Reflections on the Mountain, people and places of the Pacific Northwest
I have known Rainier since I was 15 or so, or to put it more succinctly, 40 plus years. My first trip was with Bob G., a high school friend. My mom and dad took us up to Rainier so Bob and I could go camping with his parent’s camping gear. Mom was very worried on the way up until we got to White River Campground. Seeing the numerous campsites, drinking water stations, restrooms and what can only be described as a very-un-wilderness setting, she relaxed and actually laughed with relief. For me, seeing my folks pull away and leaving us there at the campground, was freedom.
Bob and I spent several days camping, hitchhiking up to Sunrise, and generally messing around, including an unfortunate knife throwing session that tore a hole in his mom’s tent. It was a wonderful experience.
Later, while working as a banquet waiter at the Hanford House in Richland, I met Ken, who became a lifelong friend made strong through our experiences at Rainier. We began hiking in earnest as a break from the tedium of banquets and Richland. In looking back I am amazed at how much ground we covered on the Mountain and environs.
Others joined in the pilgrimage to this most sacred of places, with many enjoyable hikes, evenings around the campfire, and a few adventures as well. Rainier, a uniquely special place of reflection. Many times upon entering the Park I have breathed in the sweet incense of old growth fir, listened to the incantations of cascading waters, gazed upon the glaciated alter, and expressed thanks.
As the years course on their inevitable trajectory, the campfire of friendships may be diminishing, coals glowing brightly in memory but no longer with the energy and intensity of earlier fires. The convocation seems to be wearing thin, as it were. It calls to mind the words of Raymond Carver, a poet and author also from local environs.
Excerpt from Prosser, by Raymond CarverBut everything is forgotten, nearly everything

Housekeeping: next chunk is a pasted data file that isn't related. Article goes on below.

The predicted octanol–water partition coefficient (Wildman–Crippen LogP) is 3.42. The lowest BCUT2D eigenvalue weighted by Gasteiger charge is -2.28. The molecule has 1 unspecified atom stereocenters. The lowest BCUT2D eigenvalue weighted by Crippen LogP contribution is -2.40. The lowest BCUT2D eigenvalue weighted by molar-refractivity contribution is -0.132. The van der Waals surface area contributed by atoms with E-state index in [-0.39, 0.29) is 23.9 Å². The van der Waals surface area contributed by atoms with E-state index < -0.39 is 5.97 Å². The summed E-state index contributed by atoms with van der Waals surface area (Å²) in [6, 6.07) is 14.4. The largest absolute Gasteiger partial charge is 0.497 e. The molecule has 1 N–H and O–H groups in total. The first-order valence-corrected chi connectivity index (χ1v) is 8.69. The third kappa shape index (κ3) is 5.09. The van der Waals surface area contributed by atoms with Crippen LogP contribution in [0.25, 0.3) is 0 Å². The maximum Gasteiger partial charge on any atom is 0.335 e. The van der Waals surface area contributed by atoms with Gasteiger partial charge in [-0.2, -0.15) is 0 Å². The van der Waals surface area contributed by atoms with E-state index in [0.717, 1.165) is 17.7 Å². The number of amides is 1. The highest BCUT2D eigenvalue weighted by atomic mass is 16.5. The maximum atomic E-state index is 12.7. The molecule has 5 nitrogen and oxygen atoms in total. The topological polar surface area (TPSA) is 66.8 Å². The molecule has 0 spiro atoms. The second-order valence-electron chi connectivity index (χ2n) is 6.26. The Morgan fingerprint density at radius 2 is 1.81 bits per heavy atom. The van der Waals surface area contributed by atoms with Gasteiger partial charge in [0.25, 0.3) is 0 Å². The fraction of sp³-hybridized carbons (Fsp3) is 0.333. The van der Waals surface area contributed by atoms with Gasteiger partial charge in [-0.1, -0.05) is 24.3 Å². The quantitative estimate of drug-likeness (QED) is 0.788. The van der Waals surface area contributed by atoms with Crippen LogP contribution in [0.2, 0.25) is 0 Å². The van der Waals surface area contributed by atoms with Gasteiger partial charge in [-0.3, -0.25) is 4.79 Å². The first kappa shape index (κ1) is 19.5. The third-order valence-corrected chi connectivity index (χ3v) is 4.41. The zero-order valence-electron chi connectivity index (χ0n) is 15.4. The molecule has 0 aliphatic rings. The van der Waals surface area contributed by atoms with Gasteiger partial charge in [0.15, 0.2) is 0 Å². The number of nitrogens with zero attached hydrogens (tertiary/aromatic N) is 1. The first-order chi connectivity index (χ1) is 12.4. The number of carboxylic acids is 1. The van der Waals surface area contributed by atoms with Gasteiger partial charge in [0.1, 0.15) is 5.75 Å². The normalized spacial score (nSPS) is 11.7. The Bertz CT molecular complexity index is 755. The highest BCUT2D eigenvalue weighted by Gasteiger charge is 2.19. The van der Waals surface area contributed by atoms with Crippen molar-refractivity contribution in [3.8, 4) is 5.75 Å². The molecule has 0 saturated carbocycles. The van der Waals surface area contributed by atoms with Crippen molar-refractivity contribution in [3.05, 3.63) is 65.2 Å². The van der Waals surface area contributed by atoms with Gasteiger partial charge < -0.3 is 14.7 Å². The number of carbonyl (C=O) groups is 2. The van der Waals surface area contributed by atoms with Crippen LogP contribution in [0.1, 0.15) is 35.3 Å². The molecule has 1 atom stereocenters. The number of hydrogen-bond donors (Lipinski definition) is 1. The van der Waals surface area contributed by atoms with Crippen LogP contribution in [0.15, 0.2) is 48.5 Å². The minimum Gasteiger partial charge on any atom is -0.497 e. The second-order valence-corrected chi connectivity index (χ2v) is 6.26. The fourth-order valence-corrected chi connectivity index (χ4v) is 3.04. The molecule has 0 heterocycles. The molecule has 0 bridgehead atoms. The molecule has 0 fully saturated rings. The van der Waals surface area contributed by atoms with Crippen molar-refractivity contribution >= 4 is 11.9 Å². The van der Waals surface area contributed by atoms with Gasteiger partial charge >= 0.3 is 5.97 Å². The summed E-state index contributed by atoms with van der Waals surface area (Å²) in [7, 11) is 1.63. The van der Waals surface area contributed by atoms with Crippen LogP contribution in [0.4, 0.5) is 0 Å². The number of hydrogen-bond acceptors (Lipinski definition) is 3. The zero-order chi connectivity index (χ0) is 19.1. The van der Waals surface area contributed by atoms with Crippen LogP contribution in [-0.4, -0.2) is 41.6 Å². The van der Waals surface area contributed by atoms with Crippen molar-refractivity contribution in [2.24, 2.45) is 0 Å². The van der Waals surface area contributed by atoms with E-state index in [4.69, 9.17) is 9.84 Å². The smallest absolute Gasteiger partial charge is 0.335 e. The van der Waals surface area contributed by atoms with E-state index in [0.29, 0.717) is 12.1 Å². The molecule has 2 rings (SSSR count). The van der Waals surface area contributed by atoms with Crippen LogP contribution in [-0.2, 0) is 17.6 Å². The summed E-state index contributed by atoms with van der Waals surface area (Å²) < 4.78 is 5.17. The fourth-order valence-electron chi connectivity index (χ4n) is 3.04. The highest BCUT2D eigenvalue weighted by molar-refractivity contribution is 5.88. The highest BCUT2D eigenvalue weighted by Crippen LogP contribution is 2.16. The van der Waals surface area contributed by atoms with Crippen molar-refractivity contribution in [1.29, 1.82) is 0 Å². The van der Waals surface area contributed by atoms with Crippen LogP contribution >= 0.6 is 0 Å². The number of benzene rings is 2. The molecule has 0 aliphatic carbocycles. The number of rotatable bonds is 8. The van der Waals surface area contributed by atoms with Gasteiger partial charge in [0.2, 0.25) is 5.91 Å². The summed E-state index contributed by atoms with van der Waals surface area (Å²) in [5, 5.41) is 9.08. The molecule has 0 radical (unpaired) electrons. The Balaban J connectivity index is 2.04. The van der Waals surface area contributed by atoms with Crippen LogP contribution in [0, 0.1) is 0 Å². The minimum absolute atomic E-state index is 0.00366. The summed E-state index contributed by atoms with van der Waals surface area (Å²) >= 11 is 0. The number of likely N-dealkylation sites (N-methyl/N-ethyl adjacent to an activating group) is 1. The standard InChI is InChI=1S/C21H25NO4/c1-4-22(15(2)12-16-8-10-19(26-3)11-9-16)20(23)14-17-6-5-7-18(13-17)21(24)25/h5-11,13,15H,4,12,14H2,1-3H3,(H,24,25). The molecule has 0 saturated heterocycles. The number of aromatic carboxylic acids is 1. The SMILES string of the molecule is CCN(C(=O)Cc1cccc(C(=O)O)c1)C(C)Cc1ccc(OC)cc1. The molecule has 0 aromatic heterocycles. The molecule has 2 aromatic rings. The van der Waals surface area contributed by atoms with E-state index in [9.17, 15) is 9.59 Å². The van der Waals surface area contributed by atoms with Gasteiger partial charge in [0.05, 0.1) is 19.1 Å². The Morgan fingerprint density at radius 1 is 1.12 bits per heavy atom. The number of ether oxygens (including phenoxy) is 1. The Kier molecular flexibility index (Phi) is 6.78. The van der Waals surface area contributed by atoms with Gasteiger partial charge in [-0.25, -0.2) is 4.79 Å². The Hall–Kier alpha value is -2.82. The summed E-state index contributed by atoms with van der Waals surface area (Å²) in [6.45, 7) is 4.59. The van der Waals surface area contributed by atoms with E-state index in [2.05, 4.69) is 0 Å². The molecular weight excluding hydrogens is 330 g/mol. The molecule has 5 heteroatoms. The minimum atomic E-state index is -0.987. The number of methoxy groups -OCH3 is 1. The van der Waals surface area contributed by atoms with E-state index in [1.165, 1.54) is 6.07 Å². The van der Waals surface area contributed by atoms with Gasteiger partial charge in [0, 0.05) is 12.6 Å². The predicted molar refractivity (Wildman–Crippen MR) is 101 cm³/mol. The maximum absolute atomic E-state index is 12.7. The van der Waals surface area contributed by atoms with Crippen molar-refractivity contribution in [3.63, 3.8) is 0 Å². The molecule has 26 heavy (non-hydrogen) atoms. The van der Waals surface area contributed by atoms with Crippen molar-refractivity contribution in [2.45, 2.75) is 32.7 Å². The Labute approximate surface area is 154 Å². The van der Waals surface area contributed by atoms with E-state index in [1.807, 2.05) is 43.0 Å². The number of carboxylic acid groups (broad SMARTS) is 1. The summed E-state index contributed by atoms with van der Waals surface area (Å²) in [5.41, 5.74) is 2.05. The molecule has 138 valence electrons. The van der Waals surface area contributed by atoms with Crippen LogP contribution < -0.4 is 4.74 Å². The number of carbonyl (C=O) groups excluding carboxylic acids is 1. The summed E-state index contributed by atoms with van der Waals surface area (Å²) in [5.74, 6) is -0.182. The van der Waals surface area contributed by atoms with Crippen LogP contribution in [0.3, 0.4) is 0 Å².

and sooner rather than later, please God –
fathers, friends, they pass
into your life and out again, a few women stay
a while, then go, and the fields
turn their backs, disappear in the rain.
Everything goes, but Prosser.
And yet in 2021, a year following a year of horror and tragedy for so many, we find ourselves planning a new trip to Ohanapecosh. The Mountain remains but she suffers from climate change, crying tears flowing down from her rapidly melting glaciers. I return to Rainier with my daughter to visit with old friends, capture the breath of her forest and see those diminishing glaciers under cloudless too warm skies. I look forward to companionships, wherever they may be found; they are most enjoyed at Rainier.
Here I dedicate some memories and more recent observations in honor of Rainier, and to those friends, family and acquaintances I have been so fortunate to have spent time with on the Mountain. The period spans 1982 to present. I touch on some special places and some heartfelt themes that the Mountain has taught me.
And what is this thing called Chautauqua? For me I first learned it from the wonderful philosopher Robert Persig and his construct of life, Zen and the Art of Motorcycle Maintenance. He introduced the term to me, in my simple construct, a convening of friends around a passion. In his life, a motorcycle trip and more. In mine, a mountain sojourn, and more. So I share this simple concept, a gathering of people around the Mountain, together.
Thank you my beloved wife Susan, precious daughter Claire, my mother and father, Ken, Dan, David, Andrew, Rick, Dave, Scott, Mick, Bob and others I’m sure I’ve missed.
Most of these recollections directly speak to my love of the Mountain and what it taught me and continues to teach me today. I do however veer off this trail in pursuit of other interests and musings. I hope you enjoy.